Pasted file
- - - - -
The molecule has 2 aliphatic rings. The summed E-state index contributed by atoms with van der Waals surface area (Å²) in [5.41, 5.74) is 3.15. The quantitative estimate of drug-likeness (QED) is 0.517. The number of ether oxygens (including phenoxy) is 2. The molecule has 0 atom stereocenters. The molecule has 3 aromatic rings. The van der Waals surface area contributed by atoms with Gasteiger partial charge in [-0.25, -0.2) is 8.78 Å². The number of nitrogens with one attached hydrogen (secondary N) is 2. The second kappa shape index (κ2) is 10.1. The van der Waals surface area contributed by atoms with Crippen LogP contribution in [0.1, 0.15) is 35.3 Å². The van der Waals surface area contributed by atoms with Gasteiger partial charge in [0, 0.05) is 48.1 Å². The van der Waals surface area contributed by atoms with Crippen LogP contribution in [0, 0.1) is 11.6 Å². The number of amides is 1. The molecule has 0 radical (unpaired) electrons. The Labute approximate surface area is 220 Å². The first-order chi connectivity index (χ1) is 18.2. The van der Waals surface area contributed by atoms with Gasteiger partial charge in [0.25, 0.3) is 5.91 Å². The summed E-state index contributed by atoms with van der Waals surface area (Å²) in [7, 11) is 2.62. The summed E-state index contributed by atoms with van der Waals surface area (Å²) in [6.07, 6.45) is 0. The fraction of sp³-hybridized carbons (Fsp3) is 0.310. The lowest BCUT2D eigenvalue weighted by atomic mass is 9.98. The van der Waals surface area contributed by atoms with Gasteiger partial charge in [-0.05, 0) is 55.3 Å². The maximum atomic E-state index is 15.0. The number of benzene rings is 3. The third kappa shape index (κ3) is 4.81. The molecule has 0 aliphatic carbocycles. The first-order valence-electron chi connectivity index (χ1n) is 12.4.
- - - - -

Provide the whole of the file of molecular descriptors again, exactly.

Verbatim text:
The molecule has 2 aliphatic rings. The summed E-state index contributed by atoms with van der Waals surface area (Å²) in [5.41, 5.74) is 3.15. The quantitative estimate of drug-likeness (QED) is 0.517. The number of ether oxygens (including phenoxy) is 2. The molecule has 0 atom stereocenters. The molecule has 3 aromatic rings. The van der Waals surface area contributed by atoms with Gasteiger partial charge in [-0.25, -0.2) is 8.78 Å². The number of nitrogens with one attached hydrogen (secondary N) is 2. The second kappa shape index (κ2) is 10.1. The van der Waals surface area contributed by atoms with Crippen LogP contribution in [0.1, 0.15) is 35.3 Å². The van der Waals surface area contributed by atoms with Gasteiger partial charge in [0, 0.05) is 48.1 Å². The van der Waals surface area contributed by atoms with Crippen LogP contribution in [0, 0.1) is 11.6 Å². The number of amides is 1. The molecule has 0 radical (unpaired) electrons. The Labute approximate surface area is 220 Å². The first-order chi connectivity index (χ1) is 18.2. The van der Waals surface area contributed by atoms with Gasteiger partial charge in [0.25, 0.3) is 5.91 Å². The summed E-state index contributed by atoms with van der Waals surface area (Å²) in [7, 11) is 2.62. The summed E-state index contributed by atoms with van der Waals surface area (Å²) in [6.07, 6.45) is 0. The fraction of sp³-hybridized carbons (Fsp3) is 0.310. The lowest BCUT2D eigenvalue weighted by atomic mass is 9.98. The van der Waals surface area contributed by atoms with Gasteiger partial charge in [-0.05, 0) is 55.3 Å². The maximum atomic E-state index is 15.0. The number of benzene rings is 3. The third kappa shape index (κ3) is 4.81. The molecule has 0 aliphatic carbocycles. The first-order valence-electron chi connectivity index (χ1n) is 12.4.